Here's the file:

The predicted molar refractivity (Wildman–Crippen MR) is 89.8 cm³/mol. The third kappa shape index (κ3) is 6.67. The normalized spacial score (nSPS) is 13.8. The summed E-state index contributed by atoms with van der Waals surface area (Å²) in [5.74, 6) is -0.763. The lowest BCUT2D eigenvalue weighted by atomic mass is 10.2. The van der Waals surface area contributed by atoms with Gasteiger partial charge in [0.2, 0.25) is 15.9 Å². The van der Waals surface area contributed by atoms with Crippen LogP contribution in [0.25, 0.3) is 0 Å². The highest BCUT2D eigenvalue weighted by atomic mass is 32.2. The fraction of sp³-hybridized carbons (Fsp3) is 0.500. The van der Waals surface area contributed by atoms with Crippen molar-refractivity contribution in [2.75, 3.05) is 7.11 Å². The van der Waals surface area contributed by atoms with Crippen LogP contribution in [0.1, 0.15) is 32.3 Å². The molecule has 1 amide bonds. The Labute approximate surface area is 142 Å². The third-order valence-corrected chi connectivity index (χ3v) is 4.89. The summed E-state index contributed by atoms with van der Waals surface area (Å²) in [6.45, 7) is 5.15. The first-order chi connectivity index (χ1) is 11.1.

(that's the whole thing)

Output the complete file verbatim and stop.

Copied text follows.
The predicted molar refractivity (Wildman–Crippen MR) is 89.8 cm³/mol. The third kappa shape index (κ3) is 6.67. The normalized spacial score (nSPS) is 13.8. The summed E-state index contributed by atoms with van der Waals surface area (Å²) in [5.74, 6) is -0.763. The lowest BCUT2D eigenvalue weighted by atomic mass is 10.2. The van der Waals surface area contributed by atoms with Gasteiger partial charge in [0.2, 0.25) is 15.9 Å². The van der Waals surface area contributed by atoms with Crippen LogP contribution in [0.25, 0.3) is 0 Å². The highest BCUT2D eigenvalue weighted by atomic mass is 32.2. The fraction of sp³-hybridized carbons (Fsp3) is 0.500. The van der Waals surface area contributed by atoms with Crippen molar-refractivity contribution in [2.75, 3.05) is 7.11 Å². The van der Waals surface area contributed by atoms with Crippen LogP contribution in [0.1, 0.15) is 32.3 Å². The molecule has 1 amide bonds. The Labute approximate surface area is 142 Å². The third-order valence-corrected chi connectivity index (χ3v) is 4.89. The summed E-state index contributed by atoms with van der Waals surface area (Å²) in [6.45, 7) is 5.15. The first-order chi connectivity index (χ1) is 11.1.